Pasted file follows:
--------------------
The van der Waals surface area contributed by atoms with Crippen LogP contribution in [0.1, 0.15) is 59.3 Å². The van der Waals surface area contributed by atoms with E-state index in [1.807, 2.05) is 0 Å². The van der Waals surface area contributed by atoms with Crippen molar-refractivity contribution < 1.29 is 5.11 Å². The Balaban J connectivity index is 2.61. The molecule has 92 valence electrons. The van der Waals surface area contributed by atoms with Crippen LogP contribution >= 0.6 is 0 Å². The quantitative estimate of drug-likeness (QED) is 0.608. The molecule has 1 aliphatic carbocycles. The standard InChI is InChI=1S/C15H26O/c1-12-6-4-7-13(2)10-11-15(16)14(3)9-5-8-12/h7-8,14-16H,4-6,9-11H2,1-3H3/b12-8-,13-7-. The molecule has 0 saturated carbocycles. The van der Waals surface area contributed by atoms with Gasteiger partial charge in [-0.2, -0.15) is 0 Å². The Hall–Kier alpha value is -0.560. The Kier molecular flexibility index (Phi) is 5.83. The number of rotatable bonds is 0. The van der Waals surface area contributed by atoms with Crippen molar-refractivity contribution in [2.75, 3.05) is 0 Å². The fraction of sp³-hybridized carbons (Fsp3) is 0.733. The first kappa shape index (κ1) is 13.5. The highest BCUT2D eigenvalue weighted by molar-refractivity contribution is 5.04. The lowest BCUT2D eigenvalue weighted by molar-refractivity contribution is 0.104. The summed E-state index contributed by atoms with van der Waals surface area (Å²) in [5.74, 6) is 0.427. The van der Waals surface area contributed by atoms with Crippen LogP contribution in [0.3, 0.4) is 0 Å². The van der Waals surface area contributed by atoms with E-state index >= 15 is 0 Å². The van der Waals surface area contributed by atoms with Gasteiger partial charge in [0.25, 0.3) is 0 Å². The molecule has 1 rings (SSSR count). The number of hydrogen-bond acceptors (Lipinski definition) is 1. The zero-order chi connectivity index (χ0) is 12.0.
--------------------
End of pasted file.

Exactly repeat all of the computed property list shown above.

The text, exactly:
The van der Waals surface area contributed by atoms with Crippen LogP contribution in [0.1, 0.15) is 59.3 Å². The van der Waals surface area contributed by atoms with E-state index in [1.807, 2.05) is 0 Å². The van der Waals surface area contributed by atoms with Crippen molar-refractivity contribution < 1.29 is 5.11 Å². The Balaban J connectivity index is 2.61. The molecule has 92 valence electrons. The van der Waals surface area contributed by atoms with Crippen LogP contribution >= 0.6 is 0 Å². The quantitative estimate of drug-likeness (QED) is 0.608. The molecule has 1 aliphatic carbocycles. The standard InChI is InChI=1S/C15H26O/c1-12-6-4-7-13(2)10-11-15(16)14(3)9-5-8-12/h7-8,14-16H,4-6,9-11H2,1-3H3/b12-8-,13-7-. The molecule has 0 saturated carbocycles. The van der Waals surface area contributed by atoms with Gasteiger partial charge in [-0.2, -0.15) is 0 Å². The Hall–Kier alpha value is -0.560. The Kier molecular flexibility index (Phi) is 5.83. The number of rotatable bonds is 0. The van der Waals surface area contributed by atoms with Crippen molar-refractivity contribution in [2.75, 3.05) is 0 Å². The fraction of sp³-hybridized carbons (Fsp3) is 0.733. The first kappa shape index (κ1) is 13.5. The highest BCUT2D eigenvalue weighted by molar-refractivity contribution is 5.04. The lowest BCUT2D eigenvalue weighted by molar-refractivity contribution is 0.104. The summed E-state index contributed by atoms with van der Waals surface area (Å²) in [5.74, 6) is 0.427. The van der Waals surface area contributed by atoms with Crippen LogP contribution in [0.3, 0.4) is 0 Å². The van der Waals surface area contributed by atoms with E-state index >= 15 is 0 Å². The van der Waals surface area contributed by atoms with Gasteiger partial charge in [0.25, 0.3) is 0 Å². The molecule has 1 rings (SSSR count). The number of hydrogen-bond acceptors (Lipinski definition) is 1. The zero-order chi connectivity index (χ0) is 12.0.